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Another day at the Mill, a new recipe for the Cookbook…or rather two new recipes! Today I will be teaching you how to make seitan, a product that has gained more and more visibility in the past years. It takes very little time to make it and the result is excellent. Seitan is a high-protein food of oriental origins that is often used in vegetarian and vegan diets. Being very rich in gluten it is not suitable for celiacs. If cooked with seaweed or flavoured with soy sauce seitan is a complete food, containing 8 amino acids essential to our diet. A very versatile product and a good alternative to meat (it can be flavoured in many different ways), it is worth to include this ingredient in our diets. One kilo flour is enough to obtain 500 g of seitan in just a few minutes of kneading and washing the dough. The rest of the job is done by soaking and boiling the mixture of flour and water.
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Maroggia’s Mill Cookbook: Yogurt and Toasted Wheat Germ Bread / Il Ricettario del Mulino di Maroggia: Pane allo yogurt e germe di grano tostato

pane-germe-e-yogurt-1A few days ago I went to the Mill to collect some flour to develop new recipes and asked Alessandro if he had any new interesting products. Happens that I just arrived on a lucky day while freshly ground wheat germ was available. Wheat germ is no more than 3% of the entire grain kernel, and is generally discarded because of its more intense flavour and the presence of moisture which can reduce shelf life of the flour. A product rich in vitamins, starches, proteins and lipids, wheat germ is really good for our health. Presence of Omega 3, Omega 6, vitamins A and D, make it a very valid aid for skin, hair and helps fighting free radicals too. To best preserve all its nutritional qualities the advice is to eat it raw (in this way all its properties, especially vitamin E and B and fatty acids are kept intact) in addition to milk, yogurt or soups but without exceeding a daily dose of 50 g. Being a highly perishable product in order to keep more than a few days you can toast it lightly to remove the moisture which encourages rancidity and mould formation.

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Maroggia’s Mill Cookbook: Mock panettone with candied orange and dark chocolate / Il Ricettario del Mulino di Maroggia: Finti panettoncini all’arancia candita e cioccolato fondente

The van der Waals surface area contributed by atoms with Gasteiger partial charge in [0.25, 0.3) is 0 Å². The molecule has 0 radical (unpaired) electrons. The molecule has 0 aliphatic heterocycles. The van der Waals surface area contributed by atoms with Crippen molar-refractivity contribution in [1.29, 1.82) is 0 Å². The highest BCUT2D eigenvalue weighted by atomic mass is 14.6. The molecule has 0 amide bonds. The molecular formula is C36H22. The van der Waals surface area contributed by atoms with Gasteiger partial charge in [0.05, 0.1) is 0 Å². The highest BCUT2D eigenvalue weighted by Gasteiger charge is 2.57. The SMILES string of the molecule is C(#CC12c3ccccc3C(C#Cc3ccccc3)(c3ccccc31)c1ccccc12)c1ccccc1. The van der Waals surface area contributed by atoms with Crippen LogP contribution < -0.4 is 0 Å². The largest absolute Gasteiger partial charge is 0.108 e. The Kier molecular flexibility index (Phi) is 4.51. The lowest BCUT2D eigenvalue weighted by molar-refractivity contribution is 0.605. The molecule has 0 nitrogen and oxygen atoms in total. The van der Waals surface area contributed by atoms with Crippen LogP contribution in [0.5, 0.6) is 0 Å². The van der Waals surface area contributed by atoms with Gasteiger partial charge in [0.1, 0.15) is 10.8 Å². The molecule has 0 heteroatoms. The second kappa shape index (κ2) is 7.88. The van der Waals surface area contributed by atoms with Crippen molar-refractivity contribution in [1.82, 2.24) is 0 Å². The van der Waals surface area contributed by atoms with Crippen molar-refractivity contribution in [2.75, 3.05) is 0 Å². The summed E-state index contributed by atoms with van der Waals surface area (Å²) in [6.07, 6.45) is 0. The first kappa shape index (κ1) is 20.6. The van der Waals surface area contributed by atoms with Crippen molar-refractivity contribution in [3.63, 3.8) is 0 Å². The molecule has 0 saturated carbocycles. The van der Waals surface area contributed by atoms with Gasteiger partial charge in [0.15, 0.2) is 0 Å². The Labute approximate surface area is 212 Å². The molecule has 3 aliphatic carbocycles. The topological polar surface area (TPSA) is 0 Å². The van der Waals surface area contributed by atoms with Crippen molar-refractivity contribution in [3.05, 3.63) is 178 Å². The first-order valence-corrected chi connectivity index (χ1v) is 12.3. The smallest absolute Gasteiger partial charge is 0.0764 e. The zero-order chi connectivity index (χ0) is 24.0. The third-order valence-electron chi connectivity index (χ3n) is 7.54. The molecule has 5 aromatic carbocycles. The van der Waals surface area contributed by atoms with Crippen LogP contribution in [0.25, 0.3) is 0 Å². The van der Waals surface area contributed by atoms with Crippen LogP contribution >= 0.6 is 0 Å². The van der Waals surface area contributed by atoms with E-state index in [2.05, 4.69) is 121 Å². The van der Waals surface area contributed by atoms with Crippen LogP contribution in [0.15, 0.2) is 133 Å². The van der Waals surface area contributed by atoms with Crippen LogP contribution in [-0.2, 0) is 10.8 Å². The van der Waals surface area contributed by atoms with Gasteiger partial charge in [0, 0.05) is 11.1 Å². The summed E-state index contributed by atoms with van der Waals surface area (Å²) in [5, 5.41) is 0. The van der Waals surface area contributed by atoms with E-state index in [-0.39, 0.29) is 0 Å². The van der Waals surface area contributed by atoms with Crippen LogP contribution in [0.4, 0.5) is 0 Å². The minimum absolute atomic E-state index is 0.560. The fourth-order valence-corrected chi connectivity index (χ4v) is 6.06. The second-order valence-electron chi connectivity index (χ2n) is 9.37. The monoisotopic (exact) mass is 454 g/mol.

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It has been hanging around for a long time, this thought. Unfortunately having many things to do and little time to stop and think and do something about it…but I couldn’t stop thinking this blog was born thanks to my passion for sourdough but lately my recipes have been increasingly lacking this ingredient. What happened? Nothing serious, some of it is to blame on the discovery of long fermentation which can make yeasted bread more digestible and fresh for longer time, just like sourdough bread. A little blame is on “Cuochi d’artificio” for which I decided to restrain myself to the use of yeast, being sourdough leavening too complex. And last but not least lately time to plan refreshments and dough rising has failed me big time.

At the first occasion I knew I had to do something about it. I threw a quick loving glance to the jar of my dear Hannibal Dolores Frank, my liquid sourdough culture, and rolled up my sleeves. In a jiffy I found the right ingredients and I started to put down, off the cuff, the recipe for these mock panettoncini fo Maroggia’s Mill Cookbook. Mock because mind you, panettone is a serious matter. The recipe is regulated by a disciplinary from which you can not escape, and the commitment needed to come up with a good homemade panettone is remarkable. This recipe in a way is no exception and I don’t recommend it to the faint of heart, or better faint of hand. Unless you are familiar with very hydrated or high in fat doughs, if you’re not quite skilled with handling and shaping breads I warn you nervous breakdown is around the corner waiting for you. But if you are experienced or daring enough go all the way and this recipe will not disappoint you. These little panettoni are perfect for a special, and why not romantic, breakfast. Soft as a pillow and sweet, I tell you. Bake them on a Saturday afternoon for Sunday morning. Pop them for a while in the oven before you tasting them while cocooning in the warmth comfort of your bed, wide smile under your cappuccino foam moustache. That’s amore!

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Maroggia’s Mill Cookbook: Cinnamon and Hazelnut Rye Flour Babka / Il Ricettario del Mulino di Maroggia: Babka speziata alla cannella e noci con farina di segale

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Catch a Babka in the Rye! I haven’t been baking this soft and pillowy treat for a while and when Alessandro gave me the first few packets of Maroggia’s Mill rye flour I knew immediately I had to try and develop a recipe for Maroggia’s Mill Cookbook which had nothing to do with the idea we usually have of rye bread. Nothing better than a Babka. Would I be able to obtain a soft and pillowy crumb with such a flour, which as you know is not as rich in gluten as wheat flour? Well, I am proud to say that I made it! And my guinea pigs loved it. Of course it’s not as light and pillowy as it would be using wheat flour, but i can assure you its surprisingly soft and melts in the mouth beautifully.